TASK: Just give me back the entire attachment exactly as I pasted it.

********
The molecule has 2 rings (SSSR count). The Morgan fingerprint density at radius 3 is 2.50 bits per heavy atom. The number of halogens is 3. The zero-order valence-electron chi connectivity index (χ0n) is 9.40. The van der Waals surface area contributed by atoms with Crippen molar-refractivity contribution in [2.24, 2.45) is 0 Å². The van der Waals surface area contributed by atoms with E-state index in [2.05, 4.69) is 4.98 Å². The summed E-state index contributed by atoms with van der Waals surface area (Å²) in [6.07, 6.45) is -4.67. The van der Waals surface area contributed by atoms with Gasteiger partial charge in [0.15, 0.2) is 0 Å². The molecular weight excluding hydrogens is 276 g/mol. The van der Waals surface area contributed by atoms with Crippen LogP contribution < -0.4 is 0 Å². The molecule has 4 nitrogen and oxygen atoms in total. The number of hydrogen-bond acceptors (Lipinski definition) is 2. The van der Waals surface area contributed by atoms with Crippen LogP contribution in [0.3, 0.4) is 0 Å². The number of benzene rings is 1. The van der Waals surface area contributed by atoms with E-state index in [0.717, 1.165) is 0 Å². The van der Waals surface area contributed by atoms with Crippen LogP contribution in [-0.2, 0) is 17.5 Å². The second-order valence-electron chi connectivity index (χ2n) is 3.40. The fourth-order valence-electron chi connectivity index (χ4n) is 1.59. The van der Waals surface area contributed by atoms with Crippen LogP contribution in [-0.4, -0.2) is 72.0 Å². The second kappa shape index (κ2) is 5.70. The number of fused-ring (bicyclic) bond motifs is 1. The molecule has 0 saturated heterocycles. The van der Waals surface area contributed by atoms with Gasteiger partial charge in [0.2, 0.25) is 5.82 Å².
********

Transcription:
The molecule has 2 rings (SSSR count). The Morgan fingerprint density at radius 3 is 2.50 bits per heavy atom. The number of halogens is 3. The zero-order valence-electron chi connectivity index (χ0n) is 9.40. The van der Waals surface area contributed by atoms with Crippen molar-refractivity contribution in [2.24, 2.45) is 0 Å². The van der Waals surface area contributed by atoms with E-state index in [2.05, 4.69) is 4.98 Å². The summed E-state index contributed by atoms with van der Waals surface area (Å²) in [6.07, 6.45) is -4.67. The van der Waals surface area contributed by atoms with Gasteiger partial charge in [0.15, 0.2) is 0 Å². The molecular weight excluding hydrogens is 276 g/mol. The van der Waals surface area contributed by atoms with Crippen LogP contribution < -0.4 is 0 Å². The molecule has 4 nitrogen and oxygen atoms in total. The number of hydrogen-bond acceptors (Lipinski definition) is 2. The van der Waals surface area contributed by atoms with Crippen LogP contribution in [0.3, 0.4) is 0 Å². The number of benzene rings is 1. The van der Waals surface area contributed by atoms with E-state index in [0.717, 1.165) is 0 Å². The van der Waals surface area contributed by atoms with Crippen LogP contribution in [-0.2, 0) is 17.5 Å². The second-order valence-electron chi connectivity index (χ2n) is 3.40. The fourth-order valence-electron chi connectivity index (χ4n) is 1.59. The van der Waals surface area contributed by atoms with Crippen LogP contribution in [-0.4, -0.2) is 72.0 Å². The second kappa shape index (κ2) is 5.70. The number of fused-ring (bicyclic) bond motifs is 1. The molecule has 0 saturated heterocycles. The van der Waals surface area contributed by atoms with Gasteiger partial charge in [0.2, 0.25) is 5.82 Å².